Nov 18, 2011
Sega have purchased Three Rings, the developers of Puzzle Pirates and Spiral Knights, and will collaborate with them on their upcoming Dr Who MMO. The announcement was made on the Three Rings website, where founder Daniel James assured people that current games would not be affected.
Earlier this year the BBC was working with Three Rings on a Dr Who MMO dubbed Dr Who: Worlds in Time, Sega will now be working with them on the project.
The Steam trading beta we mentioned a month ago has stumbled out of the beta wilderness into the bright sunshine of a full release. Valve's own Portal 2 and free to play MMO Spiral Knights are the first games outside of TF2 to join the trading program, which means you'll be able to swap Team Fortress 2 and unredeemed Steam games for Spiral Knights loot and gear from the Portal 2 item store.
Valve announced the launch of the Steam trading beta on the Team Fortress 2 blog, where they also mention that more than a million items have been traded in the beta period. "To celebrate, items are on sale in the Team Fortress 2, Portal 2, and Spiral Knights in-game stores," the blog post says. To invite someone to trade, open up a Steam chat window, open up the drop down menu next to their name and select "invite to trade." For a full run down of how trading works, check out Valve's Steam Trading FAQ.
Jul 26, 2011
Spiral Knights is a free-to-play MMO that plays like Diablo on fast forward. But this hack-and-slash RPG action is tempered by a spiteful pricing system that seems determined to stop you playing just as you’re starting to have fun.
The party I’m playing with is currently careering through a dungeon. As members of the Spiral Knights stranded on an alien planet, it’s our mission to hunt for the materials needed to get the Order’s spacecraft up and running so we can return home. That means fighting through The Clockworks: a series of layered dungeons leading to the core of the planet.
It’s my job to shoot out exploding blocks to clear a path ahead. As the barriers dissolve in flames, a turret springs up and starts spewing rockets. I distract the robotic gun as my companions close in for the kill. Enemies attack from all angles and explode in a shower of coins. We scoop up the items they leave behind and gain temporary health buffs to toughen us up for the levels below.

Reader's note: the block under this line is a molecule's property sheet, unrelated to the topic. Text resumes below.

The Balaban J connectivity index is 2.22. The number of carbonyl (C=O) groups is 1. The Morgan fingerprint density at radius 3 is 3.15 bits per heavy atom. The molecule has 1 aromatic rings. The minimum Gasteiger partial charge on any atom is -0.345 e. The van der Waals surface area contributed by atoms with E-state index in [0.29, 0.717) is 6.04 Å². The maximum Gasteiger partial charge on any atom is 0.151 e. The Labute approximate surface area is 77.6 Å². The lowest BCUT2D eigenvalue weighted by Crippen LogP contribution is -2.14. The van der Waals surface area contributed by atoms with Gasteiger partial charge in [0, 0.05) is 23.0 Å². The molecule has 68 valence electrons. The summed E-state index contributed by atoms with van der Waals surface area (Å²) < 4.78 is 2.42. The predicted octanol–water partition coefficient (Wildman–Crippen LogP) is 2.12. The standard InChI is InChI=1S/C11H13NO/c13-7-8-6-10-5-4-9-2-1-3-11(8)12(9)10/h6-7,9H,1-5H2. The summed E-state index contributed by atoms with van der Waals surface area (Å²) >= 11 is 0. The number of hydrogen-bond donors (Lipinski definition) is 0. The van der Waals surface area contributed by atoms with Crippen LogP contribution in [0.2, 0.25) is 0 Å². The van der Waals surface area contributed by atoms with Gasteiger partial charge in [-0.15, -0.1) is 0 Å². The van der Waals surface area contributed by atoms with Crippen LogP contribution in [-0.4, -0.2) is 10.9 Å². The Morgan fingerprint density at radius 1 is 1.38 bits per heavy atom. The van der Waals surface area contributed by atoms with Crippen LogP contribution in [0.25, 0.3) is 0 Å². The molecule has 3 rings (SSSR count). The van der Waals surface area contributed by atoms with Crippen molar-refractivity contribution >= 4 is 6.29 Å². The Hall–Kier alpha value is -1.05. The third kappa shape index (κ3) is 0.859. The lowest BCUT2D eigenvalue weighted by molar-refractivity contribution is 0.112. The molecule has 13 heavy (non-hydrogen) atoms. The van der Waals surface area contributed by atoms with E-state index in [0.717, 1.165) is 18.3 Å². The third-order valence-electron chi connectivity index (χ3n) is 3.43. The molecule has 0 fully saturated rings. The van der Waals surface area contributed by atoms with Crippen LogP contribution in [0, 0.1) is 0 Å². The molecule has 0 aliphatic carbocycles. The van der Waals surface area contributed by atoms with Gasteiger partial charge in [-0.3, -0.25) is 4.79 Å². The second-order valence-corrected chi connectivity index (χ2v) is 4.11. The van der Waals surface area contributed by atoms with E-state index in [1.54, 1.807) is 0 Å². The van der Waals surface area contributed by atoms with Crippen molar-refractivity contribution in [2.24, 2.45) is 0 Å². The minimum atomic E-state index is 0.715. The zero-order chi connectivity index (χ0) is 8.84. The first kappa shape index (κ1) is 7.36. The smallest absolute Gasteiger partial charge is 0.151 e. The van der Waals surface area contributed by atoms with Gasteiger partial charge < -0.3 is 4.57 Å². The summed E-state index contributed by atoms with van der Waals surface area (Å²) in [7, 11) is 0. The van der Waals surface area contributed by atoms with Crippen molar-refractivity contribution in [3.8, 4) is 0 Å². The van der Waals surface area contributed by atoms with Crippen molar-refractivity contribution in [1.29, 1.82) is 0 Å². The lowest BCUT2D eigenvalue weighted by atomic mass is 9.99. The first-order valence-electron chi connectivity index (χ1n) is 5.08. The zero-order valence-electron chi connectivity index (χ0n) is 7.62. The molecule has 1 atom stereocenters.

The Clockworks are vast, and full of nasties that vary according to the theme of each level. Forest areas contain wolves and pack rats, while electric zones will have more robotic foes. Each level is full of spike traps, turrets and ‘danger rooms’ – arenas that go into lockdown and spawn waves of enemies once a central switch is activated.
Each Knight can carry two weapons at a time, melee or ranged, and switch between them at will. Controlling your tiny warrior couldn’t be simpler. A quick click will swipe or fire your weapon, you can hold down the button for a charged attack or press ‘X’ to throw up a shield. From the safe hub of Haven, you can form a group of up to four knights, dive into a dungeon and immediately start your hunt for items. Every reward feeds back into the complex levelling system.
Progression in Spiral Knights is all about crafting. The level of your armour determines the depth you are allowed to reach. Higher tier weapons can be bought at massive prices, but it’s much more sensible to make them. If you don’t have the materials you need, you can combine crystals collected in The Clockworks to craft your own dungeons and control the type of loot that drops in each level.
We head into the elevator at level nine. The boss level is next. We huddle for a moment and form a plan. I hit the down switch. It doesn’t work. Because I’ve run out of my daily allotment of energy points. I can either buy more to continue, or come back 24 hours later. And it was all going so well.
In Spiral Knights, everyday actions such as pressing a button on an elevator, crafting new items and reviving your knight all cost you energy. As soon as the counter at the bottom right-hand corner of the screen reaches zero, you’re done for the day. Unless, of course, you choose to pay. The default 100 energy you start with is used up after a couple of dungeon runs. Another 350 energy costs about £1.50. It doesn’t sound like much, but Spiral Knights will keep asking for more.
When an energy drought stops play halfway through a session with friends, it’s like being poked in the eye. Free-to-play should mean just that: free, unrestricted play time. As much fun as the dungeons are, Spiral Knights ends up feeling like a confused demo. One that will keep asking you for money for ever and ever and ever.